Bank of England warns UK banks need more capital
Britain’s banks do not have enough capital to withstand an escalation in the eurozone crisis, the Bank of England has warned.
Members of the Financial Policy Committee (FPC), the Bank’s risk regulator, “judged that the overall capitalisation of the banking system was unlikely to be sufficient for stability to be assured” if there were “severe but plausible” developments in the sovereign debt crisis, according to minutes of last month’s meeting.
The committee was also sufficiently concerned about weak lending in the UK to consider suspending the rules governing how much banks must hold in cash and other liquid assets to get credit flowing again. The rules may have “pushed up the pricing of loans” and, by relaxing them, funds “supporting liquid assets could potentially be used instead to finance lending”, the minutes said.
Both issues were addressed in last week’s Financial Stability Report, when banks were told to continue building up their capital levels and liquidity regulations were relaxed slightly instead of suspended. Analysis of the report showed that easing the liquidity rules could release as much as £150bn for lending to small businesses and households.
Banks had been hoping for the capital rules to be loosened as well, but the FPC decided the risks to financial stability and the economy were too great, even though UK lenders are “reasonably well placed” to meet new standards that begin coming into effect next year.
“The committee was concerned that in especially severe, but plausible, adverse scenarios in the euro area some UK banks could face large losses,” the FPC said. Although “the position of individual institutions varied significantly”, the overall health of the banks was too weak and threatened “the supply of financial services to the economy”.
Barclays is the most exposed of all UK lenders to the eurozone periphery, with loan and sovereign debt exposures equivalent to 170pc of its entire equity capital. Royal Bank of Scotland also has dangerously large total exposures to the region.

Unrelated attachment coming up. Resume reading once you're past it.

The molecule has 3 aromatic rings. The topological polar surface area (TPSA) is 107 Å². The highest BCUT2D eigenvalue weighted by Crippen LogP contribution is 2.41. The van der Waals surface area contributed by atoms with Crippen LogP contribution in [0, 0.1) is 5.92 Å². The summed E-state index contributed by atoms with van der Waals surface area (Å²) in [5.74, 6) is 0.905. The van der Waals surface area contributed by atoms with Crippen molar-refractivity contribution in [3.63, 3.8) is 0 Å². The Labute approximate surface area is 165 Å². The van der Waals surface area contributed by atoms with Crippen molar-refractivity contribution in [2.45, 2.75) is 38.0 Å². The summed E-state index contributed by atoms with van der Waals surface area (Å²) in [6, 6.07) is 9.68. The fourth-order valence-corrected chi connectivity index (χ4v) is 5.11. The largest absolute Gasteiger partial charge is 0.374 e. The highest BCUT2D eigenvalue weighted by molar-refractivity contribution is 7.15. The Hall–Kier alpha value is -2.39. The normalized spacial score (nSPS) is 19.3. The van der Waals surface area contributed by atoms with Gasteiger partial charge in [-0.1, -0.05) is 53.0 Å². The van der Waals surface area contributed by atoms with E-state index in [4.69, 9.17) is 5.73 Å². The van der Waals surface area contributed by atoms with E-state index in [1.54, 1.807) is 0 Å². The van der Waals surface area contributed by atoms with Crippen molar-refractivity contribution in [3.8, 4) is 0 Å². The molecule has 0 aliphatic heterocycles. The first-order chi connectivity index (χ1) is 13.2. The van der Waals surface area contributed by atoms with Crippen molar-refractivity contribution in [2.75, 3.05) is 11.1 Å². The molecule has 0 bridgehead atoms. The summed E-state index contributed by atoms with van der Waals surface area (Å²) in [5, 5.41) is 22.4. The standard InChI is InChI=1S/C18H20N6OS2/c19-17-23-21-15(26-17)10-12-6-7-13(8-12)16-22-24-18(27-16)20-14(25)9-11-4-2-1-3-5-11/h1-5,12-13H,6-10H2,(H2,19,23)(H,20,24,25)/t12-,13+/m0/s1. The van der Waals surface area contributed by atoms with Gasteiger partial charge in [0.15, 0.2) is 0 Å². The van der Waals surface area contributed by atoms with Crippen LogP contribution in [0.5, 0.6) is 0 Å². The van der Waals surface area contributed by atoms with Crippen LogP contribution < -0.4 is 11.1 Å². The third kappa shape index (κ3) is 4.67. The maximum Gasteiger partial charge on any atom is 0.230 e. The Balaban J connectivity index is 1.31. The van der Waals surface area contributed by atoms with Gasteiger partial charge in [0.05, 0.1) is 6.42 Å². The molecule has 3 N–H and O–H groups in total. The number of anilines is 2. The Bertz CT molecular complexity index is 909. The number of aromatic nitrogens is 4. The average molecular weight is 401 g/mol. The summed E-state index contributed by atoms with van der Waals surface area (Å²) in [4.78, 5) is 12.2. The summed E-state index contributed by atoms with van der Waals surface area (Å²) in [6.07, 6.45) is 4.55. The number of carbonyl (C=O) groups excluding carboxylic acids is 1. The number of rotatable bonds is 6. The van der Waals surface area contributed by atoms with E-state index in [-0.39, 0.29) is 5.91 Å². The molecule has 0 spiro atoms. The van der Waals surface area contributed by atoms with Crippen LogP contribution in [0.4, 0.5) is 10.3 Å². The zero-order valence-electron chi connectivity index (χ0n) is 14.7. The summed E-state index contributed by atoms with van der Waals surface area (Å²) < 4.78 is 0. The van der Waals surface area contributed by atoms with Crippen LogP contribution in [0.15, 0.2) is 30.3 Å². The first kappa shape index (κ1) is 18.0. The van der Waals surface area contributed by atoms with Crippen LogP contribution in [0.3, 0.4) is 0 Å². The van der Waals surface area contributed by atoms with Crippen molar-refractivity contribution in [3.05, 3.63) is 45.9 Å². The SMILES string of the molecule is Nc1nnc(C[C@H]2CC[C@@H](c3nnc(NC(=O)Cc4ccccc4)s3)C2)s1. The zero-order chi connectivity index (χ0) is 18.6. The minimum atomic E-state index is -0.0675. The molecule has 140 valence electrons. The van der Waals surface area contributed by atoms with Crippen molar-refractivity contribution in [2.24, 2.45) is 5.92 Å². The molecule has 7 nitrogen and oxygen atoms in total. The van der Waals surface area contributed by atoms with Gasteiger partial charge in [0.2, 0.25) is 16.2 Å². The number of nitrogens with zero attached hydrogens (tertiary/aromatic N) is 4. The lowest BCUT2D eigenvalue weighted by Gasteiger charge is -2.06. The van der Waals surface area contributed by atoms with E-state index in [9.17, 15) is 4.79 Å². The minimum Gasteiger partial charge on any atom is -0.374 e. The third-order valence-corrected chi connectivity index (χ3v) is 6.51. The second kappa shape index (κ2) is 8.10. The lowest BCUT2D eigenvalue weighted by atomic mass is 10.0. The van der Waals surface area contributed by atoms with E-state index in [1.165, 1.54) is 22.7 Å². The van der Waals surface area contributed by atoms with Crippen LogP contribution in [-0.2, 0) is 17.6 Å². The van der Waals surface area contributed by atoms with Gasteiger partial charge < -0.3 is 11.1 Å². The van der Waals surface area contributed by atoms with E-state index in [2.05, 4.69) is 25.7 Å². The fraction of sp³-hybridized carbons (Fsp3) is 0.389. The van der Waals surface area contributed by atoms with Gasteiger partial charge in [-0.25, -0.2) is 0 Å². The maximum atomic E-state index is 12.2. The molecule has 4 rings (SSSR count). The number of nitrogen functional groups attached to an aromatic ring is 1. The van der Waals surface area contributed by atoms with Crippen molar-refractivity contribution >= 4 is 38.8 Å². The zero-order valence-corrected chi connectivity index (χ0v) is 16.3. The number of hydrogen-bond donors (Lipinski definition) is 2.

Banks have increased their capital levels by £90bn since the crisis but they have been broadly flat since last year. To boost their capital, the FPC said banks now need to issue equity or contingent capital because “the weak profit outlook for banks would make it difficult to raise sufficient additional capital solely by limiting cash dividends and compensation”. Debt-for-equity swaps should also be considered, it said, which could raise £8bn.
Some of the extra capital could also be used to “support lending immediately” but the bulk would be to “enhance market perceptions of resilience and reduce funding costs”.
The Bank has been taking drastic measures to rekindle growth in the UK. Last month, it unveiled a “funding for lending” scheme to boost the supply of credit to businesses and families and lower borrowing costs, as well as an emergency liquidity facility to underpin confidence in the banks.
It has since loosened the liquidity rules and injected another £50bn of stimulus into the economy through quantitative easing, which is now due to hit £375bn or almost 40pc of the entire stock of national debt. The Bank has grown particularly concerned that rising borrowing costs could trigger defaults that cause bank losses to mount, setting off “an adverse feedback loop” that would “weigh on economic growth and threaten the health of the financial system as a whole”.
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